Taking it Personal

I met a new person recently who I am more than likely to work with in the near future.  This person graduated with a psychology degree in 2010 (not from Salford by the way!).  You might expect that a shared passion for psychology would provide a solid foundation for our potential working relationship.  However, they were very anti-psychology and said that their degree had been no use whatsoever in terms of getting a graduate job.  I initially took this personally and questioned whether I wanted to work with someone who disliked psychology as a discipline so much.  Dissing psychology is like dissing me as who I am is so bound up with psychology – I teach psychology, I carry out psychological research, I talk about it all day, I talk about it out of work.

I also see the world from a psychological point of view – being an academic is something you can’t switch off.  I am particularly interested in how we construct ourselves in social interaction with others.  I thought that positioning psychology negatively seemed to enable this person to maintain a positive sense of self and also justify a career path outside of the field.  Then I reflected on how I felt about psychology upon graduating.  For a while, I too rejected psychology when I gave up on the idea of becoming a clinical psychologist, something which had driven me through my entire degree.  I even sold all my psychology textbooks on eBay only to repurchase most of them a few years later.  So the anti-psychology was nothing personal.  I’ve even experienced it and my own take on psychology also stands outside the ‘mainstream’.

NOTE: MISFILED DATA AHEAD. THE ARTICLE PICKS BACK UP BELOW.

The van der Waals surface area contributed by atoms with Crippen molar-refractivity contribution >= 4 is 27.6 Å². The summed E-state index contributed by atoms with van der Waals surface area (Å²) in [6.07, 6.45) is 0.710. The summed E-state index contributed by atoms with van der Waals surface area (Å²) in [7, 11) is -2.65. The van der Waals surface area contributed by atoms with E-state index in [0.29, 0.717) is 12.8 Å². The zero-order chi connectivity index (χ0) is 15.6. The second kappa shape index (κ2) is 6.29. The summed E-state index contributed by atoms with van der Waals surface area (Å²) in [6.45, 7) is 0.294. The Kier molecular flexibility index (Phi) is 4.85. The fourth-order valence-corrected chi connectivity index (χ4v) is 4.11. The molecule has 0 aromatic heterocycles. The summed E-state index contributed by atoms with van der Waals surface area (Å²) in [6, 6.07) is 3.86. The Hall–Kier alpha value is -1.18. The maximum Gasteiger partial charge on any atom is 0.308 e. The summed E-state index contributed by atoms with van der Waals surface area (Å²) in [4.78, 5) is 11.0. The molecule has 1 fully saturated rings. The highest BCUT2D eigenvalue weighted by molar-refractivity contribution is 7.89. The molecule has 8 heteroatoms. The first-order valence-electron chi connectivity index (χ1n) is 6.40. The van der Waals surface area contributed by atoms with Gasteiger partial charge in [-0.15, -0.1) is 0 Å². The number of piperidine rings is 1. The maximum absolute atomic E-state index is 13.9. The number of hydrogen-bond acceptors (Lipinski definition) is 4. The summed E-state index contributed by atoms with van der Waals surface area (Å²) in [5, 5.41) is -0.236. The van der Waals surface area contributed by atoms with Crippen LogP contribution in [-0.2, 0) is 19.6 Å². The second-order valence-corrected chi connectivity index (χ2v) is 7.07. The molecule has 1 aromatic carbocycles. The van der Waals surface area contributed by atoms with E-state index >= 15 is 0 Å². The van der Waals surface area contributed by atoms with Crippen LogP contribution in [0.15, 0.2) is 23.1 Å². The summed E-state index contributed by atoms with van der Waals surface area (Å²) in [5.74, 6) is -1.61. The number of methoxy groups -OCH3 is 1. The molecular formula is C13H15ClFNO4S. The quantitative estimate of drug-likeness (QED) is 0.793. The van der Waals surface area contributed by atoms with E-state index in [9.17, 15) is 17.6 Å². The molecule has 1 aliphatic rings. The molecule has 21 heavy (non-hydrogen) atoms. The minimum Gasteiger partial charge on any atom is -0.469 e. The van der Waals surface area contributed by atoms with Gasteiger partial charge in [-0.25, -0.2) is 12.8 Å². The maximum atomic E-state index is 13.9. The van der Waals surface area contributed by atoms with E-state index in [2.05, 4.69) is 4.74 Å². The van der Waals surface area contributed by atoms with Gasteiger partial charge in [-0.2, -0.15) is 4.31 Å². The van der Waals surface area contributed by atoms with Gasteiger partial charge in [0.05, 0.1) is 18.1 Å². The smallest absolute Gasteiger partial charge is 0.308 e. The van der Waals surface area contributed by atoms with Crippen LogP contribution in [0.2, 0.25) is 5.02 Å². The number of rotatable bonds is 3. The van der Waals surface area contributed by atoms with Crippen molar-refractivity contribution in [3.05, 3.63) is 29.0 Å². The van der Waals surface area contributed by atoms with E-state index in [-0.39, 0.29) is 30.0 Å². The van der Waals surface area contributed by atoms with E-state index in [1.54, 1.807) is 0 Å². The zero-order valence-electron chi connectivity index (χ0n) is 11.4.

Later on in our conversation we spoke about this person’s dissertation research which they discussed passionately and in such detail it was as if they had just finished it yesterday. They argued for the relevance of the chosen topic and defended their psychological research. It felt like the passion for psychology was still there somewhere.  Psychology just hadn’t featured explicitly in this person’s career.  Or had it?

This person has a job working with a wide variety of people on a range of social issues.  Their job involves collaborating with academics within the social sciences.  This person was clearly a critical thinker and problem solver, which I think are crucial attributes for professional, ethical and humanistic community engagement.  This person also recognised that psychology students would benefit from ‘real-world’ work experience, something which this person could definitely enhance given their psychological knowledge.

My mentor has a saying that graduates only recognise the relevance of their degree, regardless of topic, five years after graduating.  The person I met is currently in their third year after university. If the theory is true, perhaps now psychology will begin to demonstrate its relevance for them.  In a way, I am still taking it personally because I am on a mission to change their mind.  My starting point is this blog post!


2 responses to “Taking it Personal

  1. I think i agree with the five-year idea, engineering degrees offer sandwich years in industry to kick start the recognition process, but is the delay due to lack of knowledge/experience or role responsibilities(donkey work)?


  2. Yes, I definitely think sandwich years/placements help, perhaps assignments could be more applied/client orientated too:) Donkey work ain’t going to do anybody any favours in terms of applying their knowledge/skills though:)


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